The Grocer’s 2017 Top Products Survey, THE definitive guide to the current state of the UK’s grocery industry

Brits are glugging the hard stuff like never before, having knocked back an extra four million litres of supermarket-bought spirits in the past year. In fact, spirits’ £152.3m growth is the greatest gain of any booze sector.

Average prices are up 1.9%, driven by a combination of premiumisation and duty. “The duty increase is driving most value growth,” says Nielsen client business partner Helen Stares. “But it’s also because more shoppers are moving towards premium products, which tend to have a higher abv, so in turn command higher rates of duty.”

And so deals are changing. Litre deals are still crucial for mainstream brands, but the £15 price point is becoming harder to maintain. Tesco is now selling litre bottles of Grouse, Gordon’s (the two fastest growers of the year), Smirnoff and others for £16. Nielsen also notes growing use of deals on the standard 70cl format, particularly for more premium brands such as Jack Daniel’s and Bombay Sapphire. Both are now on deal at Tesco for £15/70cl and so are yielding £5.43/litre more than Grouse or Gordon’s.

Breaking the reliance on litre deals, particularly in the build-up to Christmas, will help drive future value growth, says Pernod Ricard commercial director Chris Ellis. “If you go to a store you might be hit by a gondola end of litre deals on standard spirits, walk down the power aisle and be hit by another one,” he says. “You might have come for premium or cocktail ingredients, but you end up not making it to the spirits aisle. It’s having an impact on consumers’ ability to trade up.”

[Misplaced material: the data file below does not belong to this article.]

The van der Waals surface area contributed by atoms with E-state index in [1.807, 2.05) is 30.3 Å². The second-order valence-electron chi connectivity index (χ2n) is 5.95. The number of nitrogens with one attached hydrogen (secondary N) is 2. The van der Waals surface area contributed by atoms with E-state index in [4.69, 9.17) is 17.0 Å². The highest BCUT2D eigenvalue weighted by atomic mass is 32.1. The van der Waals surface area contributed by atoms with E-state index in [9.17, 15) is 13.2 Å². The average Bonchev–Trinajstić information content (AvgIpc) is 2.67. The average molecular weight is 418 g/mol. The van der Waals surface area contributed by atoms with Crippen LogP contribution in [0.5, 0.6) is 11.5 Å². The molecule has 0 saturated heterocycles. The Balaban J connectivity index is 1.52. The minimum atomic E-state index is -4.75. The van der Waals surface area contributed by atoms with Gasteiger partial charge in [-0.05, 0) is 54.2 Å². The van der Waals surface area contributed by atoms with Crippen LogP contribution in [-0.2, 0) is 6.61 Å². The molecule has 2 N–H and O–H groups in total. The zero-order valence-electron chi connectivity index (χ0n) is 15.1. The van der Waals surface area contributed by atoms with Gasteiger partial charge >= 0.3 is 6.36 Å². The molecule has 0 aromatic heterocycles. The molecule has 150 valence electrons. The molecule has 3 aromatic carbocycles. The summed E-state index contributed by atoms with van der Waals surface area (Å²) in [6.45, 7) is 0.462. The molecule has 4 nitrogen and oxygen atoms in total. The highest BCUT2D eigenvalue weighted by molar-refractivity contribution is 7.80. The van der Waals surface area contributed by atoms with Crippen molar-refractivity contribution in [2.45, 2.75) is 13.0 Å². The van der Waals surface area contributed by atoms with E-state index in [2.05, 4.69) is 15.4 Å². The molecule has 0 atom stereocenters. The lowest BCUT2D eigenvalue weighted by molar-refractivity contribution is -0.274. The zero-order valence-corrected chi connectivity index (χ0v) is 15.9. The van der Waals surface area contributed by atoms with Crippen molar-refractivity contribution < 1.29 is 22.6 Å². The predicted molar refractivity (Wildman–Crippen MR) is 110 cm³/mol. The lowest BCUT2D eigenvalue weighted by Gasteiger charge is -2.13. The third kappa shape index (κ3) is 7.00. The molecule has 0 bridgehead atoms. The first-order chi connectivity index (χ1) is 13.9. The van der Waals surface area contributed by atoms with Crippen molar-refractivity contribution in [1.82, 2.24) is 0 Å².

Still, many are trading up. All of the big four have upped their craft (particularly gin) ranges. Hendrick’s and Kraken have jumped by a third; Grey Goose is up by a fifth. In spite of falling prices in the mainstream (Grouse’s success is partly down to it undercutting Bell’s by 60p/litre), standard brands are still contributing to this pattern with pricier spin-offs. See Grouse Mellow Gold’s 63% growth or Gordon’s new pink gin (below) for proof.

Prices are also up in RTDs as market-leading alcopop WKD flounders and pricier premixes grow. Gordon’s G&Ts are up £5.9m combined; Jack Daniel’s & Cola has added £2m. Such products typically carry a 50% premium over alcopops such as WKD or Hooch. Format is significant, with all of the three top 10 RTDs in decline relying mostly on bottles rather than the trendier can. “Cans are now established as a premium format,” says Diageo off-trade sales director Guy Dodwell.

As they’re easier to cool, carry and dispose of, cans have practical benefits, too. “C-stores are disproportionately important to the way RTDs are consumed - ordinarily soon after purchase,” says Stares. WKD, take note.


gordons pink gin

Gordon’s Pink Gin by Diageo

Who said pink was just for girls? Gordon’s Pink launched late in the year to a palpable explosion of enthusiasm, and has already amassed over £3m in value sales largely from limited distribution. Now it’s moving into a wider range of stores, with listings in Sainsbury’s, Morrisons and Tesco. Diageo is hardly the first to spot the potential in pink - premium brands like Pinkster have been in growth since the gin boom began - but it’s the first to do it at an accessible price point.

The Grocer Top Products Survey 2017: Up!